Cambodia, Vietnam targeted as ‘growth markets’
Public health in Southeast Asia will be dealt a blow in 2015 as Imperial Tobacco Group PLC plans to sell more cigarettes in this region. The company has targeted two developing countries – Cambodia and Vietnam – as their “growth market to drive long-term share and profit growth”.
In 2014, Imperial sold 294 billion cigarette sticks worldwide and claims to be an even stronger business this year as it celebrates its profits during its annual share holders meeting on January 28 in the UK.
Unfortunately in the ASEAN region, every year about 500,000 people die from tobacco-related deaths. Many of these people, still in their productive years, are a tremendous loss of human resource for developing countries.
Imperial Tobacco said it takes excise structures into account when making pricing decisions and focusing on maximizing revenue. Unfortunately, revenue maximization for the company means tax losses for governments and people.
We saw this happening in Lao PDR when Imperial entered into a 25-year contract to build its business by paying low excise tax rate of 15 percent of production cost instead of complying with the law by paying the excise tax rate of 60 percent of wholesale price.
While this ensured Imperial’s profits grew, this resulted in Lao government losing about USD 80 million in taxes over the past 12 years. Almost 5,000 Lao people die from tobacco related diseases every year.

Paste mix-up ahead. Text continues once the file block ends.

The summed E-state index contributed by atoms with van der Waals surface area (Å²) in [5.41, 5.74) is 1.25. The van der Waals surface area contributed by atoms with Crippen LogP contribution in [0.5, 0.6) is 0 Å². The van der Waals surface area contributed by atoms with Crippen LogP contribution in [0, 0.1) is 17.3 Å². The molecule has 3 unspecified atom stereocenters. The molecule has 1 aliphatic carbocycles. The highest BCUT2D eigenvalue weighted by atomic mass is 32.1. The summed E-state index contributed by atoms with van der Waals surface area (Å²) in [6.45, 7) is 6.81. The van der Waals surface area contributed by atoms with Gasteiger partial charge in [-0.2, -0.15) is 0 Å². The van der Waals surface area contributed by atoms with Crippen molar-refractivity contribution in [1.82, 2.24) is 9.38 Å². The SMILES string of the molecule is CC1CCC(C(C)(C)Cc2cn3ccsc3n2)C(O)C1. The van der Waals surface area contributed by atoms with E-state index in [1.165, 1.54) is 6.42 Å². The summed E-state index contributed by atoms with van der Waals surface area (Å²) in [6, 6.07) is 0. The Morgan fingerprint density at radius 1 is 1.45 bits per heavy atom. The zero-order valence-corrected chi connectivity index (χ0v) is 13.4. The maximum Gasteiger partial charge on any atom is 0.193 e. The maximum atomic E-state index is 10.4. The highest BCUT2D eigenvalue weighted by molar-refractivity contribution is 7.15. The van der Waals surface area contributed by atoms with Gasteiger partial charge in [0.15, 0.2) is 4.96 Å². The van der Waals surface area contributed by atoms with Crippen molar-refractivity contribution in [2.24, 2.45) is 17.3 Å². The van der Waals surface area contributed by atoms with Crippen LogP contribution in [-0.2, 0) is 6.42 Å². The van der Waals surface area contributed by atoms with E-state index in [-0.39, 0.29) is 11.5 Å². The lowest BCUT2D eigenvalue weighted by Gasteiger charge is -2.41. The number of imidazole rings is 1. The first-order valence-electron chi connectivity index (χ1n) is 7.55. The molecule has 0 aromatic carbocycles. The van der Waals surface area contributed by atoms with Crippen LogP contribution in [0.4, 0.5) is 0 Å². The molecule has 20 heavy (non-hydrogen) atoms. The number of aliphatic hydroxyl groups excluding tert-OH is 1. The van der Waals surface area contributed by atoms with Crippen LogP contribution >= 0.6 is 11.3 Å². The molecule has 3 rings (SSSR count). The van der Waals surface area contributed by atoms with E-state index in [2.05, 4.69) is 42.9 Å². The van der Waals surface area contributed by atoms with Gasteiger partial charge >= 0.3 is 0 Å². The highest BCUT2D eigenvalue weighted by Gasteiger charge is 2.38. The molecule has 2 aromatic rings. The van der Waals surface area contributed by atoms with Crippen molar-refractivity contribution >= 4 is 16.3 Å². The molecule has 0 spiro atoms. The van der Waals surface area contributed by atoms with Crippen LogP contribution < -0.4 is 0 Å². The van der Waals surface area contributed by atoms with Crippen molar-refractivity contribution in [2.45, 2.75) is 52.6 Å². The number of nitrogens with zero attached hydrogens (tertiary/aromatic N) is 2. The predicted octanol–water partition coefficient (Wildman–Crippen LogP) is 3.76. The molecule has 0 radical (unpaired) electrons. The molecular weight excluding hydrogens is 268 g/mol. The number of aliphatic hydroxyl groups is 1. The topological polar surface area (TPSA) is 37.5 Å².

Unlike the tobacco industry’s long term plans for cigarette sales and profit maximization, many countries don’t even have any long term plans on health, let alone tobacco control.
In fact, the tobacco industry fights and interferes in government’s efforts to protect public health. The Lao government ratified the global tobacco treaty, the WHO Framework Convention on Tobacco Control (FCTC), which requires governments to use tax increases as a way to reduce tobacco use. Unfortunately, this unfair contract with Imperial hinders the government from increasing taxes to optimum level.
“The tobacco industry is becoming more aggressive and bolder,” said Bungon Ritthiphakdee, director of the Southeast Asia Tobacco Control Alliance (SEATCA). “It is aggressive in the way it fights government efforts to protect public health by putting all sorts of obstacles and challenges to governments. If it fails to stop a government, it simply sues the government like the way it has done in Thailand, Indonesia and the Philippines, she adds.”
According to SEATCA, the industry must be stopped from continuing to make obscene profits from selling hazardous products that kills half its customers prematurely.
Governments needs to strictly regulate the industry by raising tobacco tax and make cigarettes unaffordable, applying standardized packaging of tobacco and removing all incentives given to the tobacco industry. In the case of Lao PDR, the government has to terminate the unfair contract it has entered into with Imperial.
The ASEAN region has about 125 million smokers and the smoking epidemic will worsen with more disease and deaths. In Cambodia, Lao PDR and Vietnam, about half the adult men (40 percent, 43 percent, and 47 percent, respectively) smoke, the bulk of whom are poor.
Children in these countries are also starting to smoke at early ages. Smoking among teenage boys (13-15 years) is 8 percent, 14 percent, and 6 percent, respectively. Lao PDR has a female smoking prevalence of 8 percent.
Vital Signs Issue 72 Vol. 4, February 1-28 2015